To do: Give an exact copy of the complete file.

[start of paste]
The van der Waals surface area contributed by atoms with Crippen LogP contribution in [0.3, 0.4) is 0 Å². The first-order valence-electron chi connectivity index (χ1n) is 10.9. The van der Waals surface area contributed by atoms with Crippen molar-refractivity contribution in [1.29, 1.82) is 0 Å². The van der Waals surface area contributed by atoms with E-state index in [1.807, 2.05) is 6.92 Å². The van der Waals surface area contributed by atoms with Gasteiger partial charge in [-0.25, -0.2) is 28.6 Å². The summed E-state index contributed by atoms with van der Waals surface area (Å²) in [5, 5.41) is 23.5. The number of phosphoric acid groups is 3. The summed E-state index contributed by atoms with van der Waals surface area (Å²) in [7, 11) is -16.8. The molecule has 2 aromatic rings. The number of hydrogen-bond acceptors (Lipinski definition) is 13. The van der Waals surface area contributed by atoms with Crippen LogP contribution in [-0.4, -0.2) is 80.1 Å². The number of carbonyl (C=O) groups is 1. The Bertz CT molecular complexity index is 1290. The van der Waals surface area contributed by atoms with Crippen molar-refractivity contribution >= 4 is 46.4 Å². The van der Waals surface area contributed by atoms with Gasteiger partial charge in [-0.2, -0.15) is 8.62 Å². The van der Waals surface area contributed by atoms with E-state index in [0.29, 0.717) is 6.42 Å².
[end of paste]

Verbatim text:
The van der Waals surface area contributed by atoms with Crippen LogP contribution in [0.3, 0.4) is 0 Å². The first-order valence-electron chi connectivity index (χ1n) is 10.9. The van der Waals surface area contributed by atoms with Crippen molar-refractivity contribution in [1.29, 1.82) is 0 Å². The van der Waals surface area contributed by atoms with E-state index in [1.807, 2.05) is 6.92 Å². The van der Waals surface area contributed by atoms with Gasteiger partial charge in [-0.25, -0.2) is 28.6 Å². The summed E-state index contributed by atoms with van der Waals surface area (Å²) in [5, 5.41) is 23.5. The number of phosphoric acid groups is 3. The summed E-state index contributed by atoms with van der Waals surface area (Å²) in [7, 11) is -16.8. The molecule has 2 aromatic rings. The number of hydrogen-bond acceptors (Lipinski definition) is 13. The van der Waals surface area contributed by atoms with Crippen LogP contribution in [-0.4, -0.2) is 80.1 Å². The number of carbonyl (C=O) groups is 1. The Bertz CT molecular complexity index is 1290. The van der Waals surface area contributed by atoms with Crippen molar-refractivity contribution >= 4 is 46.4 Å². The van der Waals surface area contributed by atoms with Gasteiger partial charge in [-0.2, -0.15) is 8.62 Å². The van der Waals surface area contributed by atoms with E-state index in [0.29, 0.717) is 6.42 Å².